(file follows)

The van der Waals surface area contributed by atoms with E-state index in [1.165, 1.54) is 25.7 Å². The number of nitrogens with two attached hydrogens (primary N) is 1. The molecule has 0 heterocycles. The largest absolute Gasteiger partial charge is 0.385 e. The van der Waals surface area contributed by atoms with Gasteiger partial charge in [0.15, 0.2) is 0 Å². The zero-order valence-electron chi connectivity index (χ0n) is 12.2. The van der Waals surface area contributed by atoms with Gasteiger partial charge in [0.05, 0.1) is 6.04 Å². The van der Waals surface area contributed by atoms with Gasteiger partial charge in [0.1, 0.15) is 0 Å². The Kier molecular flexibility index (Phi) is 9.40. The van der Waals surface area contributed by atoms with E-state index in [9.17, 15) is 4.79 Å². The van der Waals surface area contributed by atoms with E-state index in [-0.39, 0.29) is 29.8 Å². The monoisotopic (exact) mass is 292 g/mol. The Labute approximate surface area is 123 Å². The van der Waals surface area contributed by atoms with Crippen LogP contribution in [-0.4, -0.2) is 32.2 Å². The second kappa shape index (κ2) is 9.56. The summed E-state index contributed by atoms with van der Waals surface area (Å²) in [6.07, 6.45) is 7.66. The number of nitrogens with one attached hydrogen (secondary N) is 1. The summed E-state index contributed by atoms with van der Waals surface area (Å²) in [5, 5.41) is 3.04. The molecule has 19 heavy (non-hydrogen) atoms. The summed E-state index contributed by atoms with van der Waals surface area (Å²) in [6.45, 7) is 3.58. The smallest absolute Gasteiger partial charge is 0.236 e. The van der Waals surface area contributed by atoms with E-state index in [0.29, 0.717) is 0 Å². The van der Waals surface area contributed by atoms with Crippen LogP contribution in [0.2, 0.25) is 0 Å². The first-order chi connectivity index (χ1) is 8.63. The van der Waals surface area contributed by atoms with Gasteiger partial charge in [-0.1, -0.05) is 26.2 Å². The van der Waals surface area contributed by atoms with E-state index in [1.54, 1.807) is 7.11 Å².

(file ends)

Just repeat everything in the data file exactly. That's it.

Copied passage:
The van der Waals surface area contributed by atoms with E-state index in [1.165, 1.54) is 25.7 Å². The number of nitrogens with two attached hydrogens (primary N) is 1. The molecule has 0 heterocycles. The largest absolute Gasteiger partial charge is 0.385 e. The van der Waals surface area contributed by atoms with Gasteiger partial charge in [0.15, 0.2) is 0 Å². The zero-order valence-electron chi connectivity index (χ0n) is 12.2. The van der Waals surface area contributed by atoms with Gasteiger partial charge in [0.05, 0.1) is 6.04 Å². The van der Waals surface area contributed by atoms with Gasteiger partial charge in [0.1, 0.15) is 0 Å². The Kier molecular flexibility index (Phi) is 9.40. The van der Waals surface area contributed by atoms with E-state index in [9.17, 15) is 4.79 Å². The van der Waals surface area contributed by atoms with E-state index in [-0.39, 0.29) is 29.8 Å². The monoisotopic (exact) mass is 292 g/mol. The Labute approximate surface area is 123 Å². The van der Waals surface area contributed by atoms with Crippen LogP contribution in [-0.4, -0.2) is 32.2 Å². The second kappa shape index (κ2) is 9.56. The summed E-state index contributed by atoms with van der Waals surface area (Å²) in [6.07, 6.45) is 7.66. The number of nitrogens with one attached hydrogen (secondary N) is 1. The summed E-state index contributed by atoms with van der Waals surface area (Å²) in [5, 5.41) is 3.04. The molecule has 19 heavy (non-hydrogen) atoms. The summed E-state index contributed by atoms with van der Waals surface area (Å²) in [6.45, 7) is 3.58. The smallest absolute Gasteiger partial charge is 0.236 e. The van der Waals surface area contributed by atoms with E-state index in [0.29, 0.717) is 0 Å². The van der Waals surface area contributed by atoms with Crippen LogP contribution in [0.2, 0.25) is 0 Å². The first-order chi connectivity index (χ1) is 8.63. The van der Waals surface area contributed by atoms with Gasteiger partial charge in [-0.1, -0.05) is 26.2 Å². The van der Waals surface area contributed by atoms with E-state index in [1.54, 1.807) is 7.11 Å².